March 18th, 2008 — Wordman
The general reaction to the Eliot Spitzer “scandal” strikes me as an interesting stop along a fairly recent road toward a (sort of) more mature public treatment of sex. It wasn’t that long ago (say, a century or so) that nearly all of the public would have laid the blame for the whole scandal solely at the feet of the prostitute. Only recently has the “scarlet letter” mentality shifted to force men to bear the weight of their transgressions. Some parts of the world still stone prostitutes and adulteresses.
So, it seems encouraging to me that virtually no one has been trying to lay blame at the feet of the prostitute in this case or claiming that, somehow, Spitzer was somehow powerless to resist her feminine wiles. In fact, it seems that she has become something of a hero, with lots of people buying her music.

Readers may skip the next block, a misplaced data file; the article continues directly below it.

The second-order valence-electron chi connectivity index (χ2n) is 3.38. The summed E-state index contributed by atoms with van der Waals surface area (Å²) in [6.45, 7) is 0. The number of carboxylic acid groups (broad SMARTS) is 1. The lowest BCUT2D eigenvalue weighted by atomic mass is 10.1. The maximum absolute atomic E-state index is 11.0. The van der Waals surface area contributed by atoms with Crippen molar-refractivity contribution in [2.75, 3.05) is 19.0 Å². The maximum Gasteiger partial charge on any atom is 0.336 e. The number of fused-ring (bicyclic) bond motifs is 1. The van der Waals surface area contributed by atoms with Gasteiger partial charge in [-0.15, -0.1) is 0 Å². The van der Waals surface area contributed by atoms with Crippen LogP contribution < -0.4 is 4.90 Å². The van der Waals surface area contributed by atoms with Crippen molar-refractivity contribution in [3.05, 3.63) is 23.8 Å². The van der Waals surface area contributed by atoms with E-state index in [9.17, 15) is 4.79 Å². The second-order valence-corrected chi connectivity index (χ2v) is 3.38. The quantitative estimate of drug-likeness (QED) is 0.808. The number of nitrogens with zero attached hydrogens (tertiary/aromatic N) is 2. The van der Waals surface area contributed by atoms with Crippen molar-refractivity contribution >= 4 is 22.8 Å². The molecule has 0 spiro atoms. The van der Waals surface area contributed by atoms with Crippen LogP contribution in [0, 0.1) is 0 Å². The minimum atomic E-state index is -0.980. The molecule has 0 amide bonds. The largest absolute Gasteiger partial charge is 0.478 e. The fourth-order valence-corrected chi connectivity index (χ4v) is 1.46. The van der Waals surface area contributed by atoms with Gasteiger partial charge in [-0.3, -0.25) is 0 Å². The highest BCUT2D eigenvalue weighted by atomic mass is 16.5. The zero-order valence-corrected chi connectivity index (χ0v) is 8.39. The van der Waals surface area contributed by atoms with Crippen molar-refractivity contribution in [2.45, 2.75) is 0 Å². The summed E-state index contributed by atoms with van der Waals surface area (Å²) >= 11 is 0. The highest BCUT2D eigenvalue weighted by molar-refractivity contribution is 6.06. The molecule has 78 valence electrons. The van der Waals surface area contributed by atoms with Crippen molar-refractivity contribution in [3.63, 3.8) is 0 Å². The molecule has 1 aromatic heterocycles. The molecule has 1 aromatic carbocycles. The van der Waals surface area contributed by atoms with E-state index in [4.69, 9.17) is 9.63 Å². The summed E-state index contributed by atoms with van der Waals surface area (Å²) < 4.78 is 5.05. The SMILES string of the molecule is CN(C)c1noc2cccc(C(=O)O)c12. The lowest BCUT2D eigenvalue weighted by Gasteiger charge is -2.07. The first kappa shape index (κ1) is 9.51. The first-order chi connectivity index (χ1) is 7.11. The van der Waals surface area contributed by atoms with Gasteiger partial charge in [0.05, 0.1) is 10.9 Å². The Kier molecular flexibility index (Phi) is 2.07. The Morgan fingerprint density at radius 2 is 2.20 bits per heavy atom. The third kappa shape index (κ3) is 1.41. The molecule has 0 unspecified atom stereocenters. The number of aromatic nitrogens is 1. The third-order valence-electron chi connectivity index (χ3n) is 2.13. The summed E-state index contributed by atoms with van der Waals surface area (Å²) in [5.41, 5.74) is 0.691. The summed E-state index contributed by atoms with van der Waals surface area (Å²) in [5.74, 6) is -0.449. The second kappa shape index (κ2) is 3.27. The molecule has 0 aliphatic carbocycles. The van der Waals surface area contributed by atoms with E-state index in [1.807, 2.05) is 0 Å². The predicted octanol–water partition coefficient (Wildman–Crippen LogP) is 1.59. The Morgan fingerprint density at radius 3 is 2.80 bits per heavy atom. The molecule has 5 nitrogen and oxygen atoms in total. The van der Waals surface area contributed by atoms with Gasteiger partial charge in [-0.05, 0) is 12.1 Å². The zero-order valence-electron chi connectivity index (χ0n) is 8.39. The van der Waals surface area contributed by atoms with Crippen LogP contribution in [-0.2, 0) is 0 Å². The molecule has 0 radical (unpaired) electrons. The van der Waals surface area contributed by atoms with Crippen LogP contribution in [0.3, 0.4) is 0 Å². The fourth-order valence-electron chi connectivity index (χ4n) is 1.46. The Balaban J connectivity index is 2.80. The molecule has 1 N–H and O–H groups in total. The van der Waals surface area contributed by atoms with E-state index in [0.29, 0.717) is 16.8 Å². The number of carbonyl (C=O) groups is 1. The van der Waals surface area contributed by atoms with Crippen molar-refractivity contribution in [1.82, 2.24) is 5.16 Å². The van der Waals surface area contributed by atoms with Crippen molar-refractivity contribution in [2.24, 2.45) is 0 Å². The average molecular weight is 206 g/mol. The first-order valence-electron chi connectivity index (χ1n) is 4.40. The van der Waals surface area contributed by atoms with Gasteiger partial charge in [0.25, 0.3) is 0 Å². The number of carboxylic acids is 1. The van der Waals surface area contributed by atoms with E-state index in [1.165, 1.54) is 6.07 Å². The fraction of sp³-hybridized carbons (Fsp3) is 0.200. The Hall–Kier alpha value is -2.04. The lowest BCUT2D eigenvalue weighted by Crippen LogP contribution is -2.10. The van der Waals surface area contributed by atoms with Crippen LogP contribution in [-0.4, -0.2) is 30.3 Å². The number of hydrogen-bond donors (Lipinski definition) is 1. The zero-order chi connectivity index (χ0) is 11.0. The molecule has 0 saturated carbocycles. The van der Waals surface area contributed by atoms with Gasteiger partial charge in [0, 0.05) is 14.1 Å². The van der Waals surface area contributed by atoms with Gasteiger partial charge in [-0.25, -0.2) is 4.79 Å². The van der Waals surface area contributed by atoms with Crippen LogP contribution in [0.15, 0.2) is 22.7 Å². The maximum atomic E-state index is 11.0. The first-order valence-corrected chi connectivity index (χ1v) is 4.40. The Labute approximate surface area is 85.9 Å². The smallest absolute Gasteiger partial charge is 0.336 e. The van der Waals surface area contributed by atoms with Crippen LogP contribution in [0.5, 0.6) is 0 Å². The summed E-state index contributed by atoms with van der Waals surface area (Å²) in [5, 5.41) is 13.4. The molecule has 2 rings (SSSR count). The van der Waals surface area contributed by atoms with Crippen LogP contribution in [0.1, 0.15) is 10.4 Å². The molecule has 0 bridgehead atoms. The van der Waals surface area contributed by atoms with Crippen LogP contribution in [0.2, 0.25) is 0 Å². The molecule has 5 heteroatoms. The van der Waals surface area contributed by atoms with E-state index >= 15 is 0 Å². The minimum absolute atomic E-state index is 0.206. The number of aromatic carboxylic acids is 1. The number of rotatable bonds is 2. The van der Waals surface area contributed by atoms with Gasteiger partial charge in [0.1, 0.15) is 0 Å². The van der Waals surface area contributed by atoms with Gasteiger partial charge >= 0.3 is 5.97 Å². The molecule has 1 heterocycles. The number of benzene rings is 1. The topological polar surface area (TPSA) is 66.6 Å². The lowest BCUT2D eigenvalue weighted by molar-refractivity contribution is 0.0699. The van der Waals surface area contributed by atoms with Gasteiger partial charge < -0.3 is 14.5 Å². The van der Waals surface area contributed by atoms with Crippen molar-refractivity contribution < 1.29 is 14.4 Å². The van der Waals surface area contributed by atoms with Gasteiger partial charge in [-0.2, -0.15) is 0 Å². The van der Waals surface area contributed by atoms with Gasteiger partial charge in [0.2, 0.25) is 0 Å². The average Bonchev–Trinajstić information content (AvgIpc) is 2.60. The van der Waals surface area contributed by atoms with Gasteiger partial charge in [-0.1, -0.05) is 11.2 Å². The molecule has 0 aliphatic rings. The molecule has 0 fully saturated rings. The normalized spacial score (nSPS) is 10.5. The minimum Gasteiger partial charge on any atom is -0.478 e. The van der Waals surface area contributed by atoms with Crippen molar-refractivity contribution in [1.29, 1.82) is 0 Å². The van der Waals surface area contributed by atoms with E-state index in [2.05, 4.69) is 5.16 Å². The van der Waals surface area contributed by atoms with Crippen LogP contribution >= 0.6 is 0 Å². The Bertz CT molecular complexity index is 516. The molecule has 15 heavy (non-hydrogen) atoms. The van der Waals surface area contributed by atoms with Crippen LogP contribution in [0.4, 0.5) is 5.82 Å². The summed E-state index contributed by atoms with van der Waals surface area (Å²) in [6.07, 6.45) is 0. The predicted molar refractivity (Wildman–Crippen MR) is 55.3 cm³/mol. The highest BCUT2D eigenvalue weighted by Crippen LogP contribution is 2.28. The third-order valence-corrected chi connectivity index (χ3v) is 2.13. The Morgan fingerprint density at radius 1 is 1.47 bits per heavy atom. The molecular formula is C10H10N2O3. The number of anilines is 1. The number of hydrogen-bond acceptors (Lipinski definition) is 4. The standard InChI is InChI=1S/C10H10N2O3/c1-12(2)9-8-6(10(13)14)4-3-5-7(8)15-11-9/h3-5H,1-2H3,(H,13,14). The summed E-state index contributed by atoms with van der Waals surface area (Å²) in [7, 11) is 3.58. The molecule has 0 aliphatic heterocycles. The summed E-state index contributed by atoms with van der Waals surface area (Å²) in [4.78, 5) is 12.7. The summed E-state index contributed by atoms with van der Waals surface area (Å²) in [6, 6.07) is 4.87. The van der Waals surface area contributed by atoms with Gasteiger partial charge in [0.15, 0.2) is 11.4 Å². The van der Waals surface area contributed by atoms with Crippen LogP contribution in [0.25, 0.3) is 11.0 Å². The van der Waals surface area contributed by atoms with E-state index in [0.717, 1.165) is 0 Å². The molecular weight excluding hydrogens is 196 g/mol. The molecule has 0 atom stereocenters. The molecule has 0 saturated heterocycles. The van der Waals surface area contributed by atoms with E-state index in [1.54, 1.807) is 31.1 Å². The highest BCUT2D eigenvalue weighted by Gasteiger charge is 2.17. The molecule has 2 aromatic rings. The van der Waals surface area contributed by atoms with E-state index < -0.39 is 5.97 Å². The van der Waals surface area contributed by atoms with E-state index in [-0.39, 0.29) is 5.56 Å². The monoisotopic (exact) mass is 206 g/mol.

It seems like a good sign that the U.S. is starting to grow up a little bit, sticking a toe out from under the smothering history of Puritanical idiocy that has shaped so much of the region’s politics for centuries.
Of course, a nation that really had a mature attitude toward sex (and loves the free market as much as the U.S. claims to) wouldn’t be so bent out of shape about prostitution in the first place, so we still have a long ways to go.